mikenz66 wrote:tiltbillings wrote:The interesting things that the "proliferation" of the various texts were paid for by either rich laity or by the land holdings of the monasteries or by royal patronage. Someone paid for it.
This is something that it is easy for for westerners who don't interact with real-life Buddhist institutions to overlook. If it is free someone else has paid... I have a number of Dhamma books that have been printed and freely distributed because various generous individuals have paid for them. If I chose I could (but don't) go on retreats to my local Wat without paying a cent due to the generosity of the lay people.
All this stuff costs money, whether there is a fee charged or not.
It's not clear to me that non-profit publishers such as BPS, PTS, and Wisdom could continue to disseminate high-quality translations if they didn't have some sort of market model. It may be possible. Would those who complain about having to pay a few dollars for thousands of pages of high-quality translated text like to volunteer to set up such an institution?
My suggestion is that those who don't want to buy anything simply don't, quit complaining, and rejoice in what is freely available, which is quite a lot...
My point isn't about not wanting to buy...it's about broadening access to the greatest number of people. Buddhist organizations could slash their publication costs and enormously expand their reach through electronic publication. The future of publication is electronic for many reasons, but a huge one is the issues of physical resources which are running out and becoming prohibitively expensive (not to mention the high toxicity of the chems in the paper, glues, and inks used in traditional publishing that end up in the land fill and the water supply). Amazon's Kindle and Sony's version of same aren't just quaint toys...they are the future of publication and they can't produce them fast enough to keep up with demand. Kindle books cost 1/3 to 1/2 the price of paper and are significantly greener. The publishing industry is well aware that electronic books will be shared, but they don't care because they're still making the same amount of money or more.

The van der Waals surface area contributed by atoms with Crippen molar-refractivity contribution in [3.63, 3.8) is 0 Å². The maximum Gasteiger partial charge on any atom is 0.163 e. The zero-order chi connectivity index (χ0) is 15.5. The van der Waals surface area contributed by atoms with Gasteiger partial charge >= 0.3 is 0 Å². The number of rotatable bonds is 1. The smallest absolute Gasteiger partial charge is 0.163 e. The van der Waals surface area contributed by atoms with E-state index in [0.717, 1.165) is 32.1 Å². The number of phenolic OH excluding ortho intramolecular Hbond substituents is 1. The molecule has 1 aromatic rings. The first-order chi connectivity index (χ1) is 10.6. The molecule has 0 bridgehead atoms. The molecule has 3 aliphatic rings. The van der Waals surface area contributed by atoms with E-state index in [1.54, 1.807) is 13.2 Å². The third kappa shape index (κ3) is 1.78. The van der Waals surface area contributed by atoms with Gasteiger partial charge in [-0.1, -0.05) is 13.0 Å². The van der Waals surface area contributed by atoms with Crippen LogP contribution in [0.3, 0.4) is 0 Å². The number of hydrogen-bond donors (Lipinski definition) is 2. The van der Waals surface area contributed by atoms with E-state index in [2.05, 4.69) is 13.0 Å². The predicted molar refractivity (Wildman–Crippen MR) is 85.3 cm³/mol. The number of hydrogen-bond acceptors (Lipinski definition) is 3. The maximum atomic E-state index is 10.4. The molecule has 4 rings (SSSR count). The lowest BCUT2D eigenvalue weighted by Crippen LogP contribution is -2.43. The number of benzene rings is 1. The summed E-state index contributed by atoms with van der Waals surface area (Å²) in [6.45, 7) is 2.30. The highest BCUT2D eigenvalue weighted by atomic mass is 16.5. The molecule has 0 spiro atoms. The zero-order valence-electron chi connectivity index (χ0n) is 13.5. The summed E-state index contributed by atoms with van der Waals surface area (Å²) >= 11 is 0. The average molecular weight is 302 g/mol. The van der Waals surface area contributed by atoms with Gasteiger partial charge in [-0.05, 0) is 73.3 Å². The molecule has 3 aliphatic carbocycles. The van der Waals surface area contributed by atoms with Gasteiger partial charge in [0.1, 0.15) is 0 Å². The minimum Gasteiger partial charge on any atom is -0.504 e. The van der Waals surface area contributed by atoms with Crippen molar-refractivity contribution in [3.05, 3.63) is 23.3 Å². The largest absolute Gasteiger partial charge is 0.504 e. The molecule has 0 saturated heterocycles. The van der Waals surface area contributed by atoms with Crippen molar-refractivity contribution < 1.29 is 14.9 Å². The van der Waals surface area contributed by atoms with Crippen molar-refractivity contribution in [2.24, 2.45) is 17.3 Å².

I recently terminated a publishing contract with Random (because they wouldn't allow me to release the book in electronic format on file sharing networks for free) and I'll be releasing the book in Kindle format sometime next year with a simultaneous networking strategy. A friend of mine who had published 4 previous books with the big publishing houses released his 5th print book (this one green self-published) in electronic format on the file sharing networks for free, and as a result the print book has outsold previous sales for all 4 of the previous print books combined with their expensive ad campaigns that only benefited the publishing houses. Like me, his next book will be all electronic, kindle-ized and also free on the networks. Paper is a walking dead format...it's just a matter of time.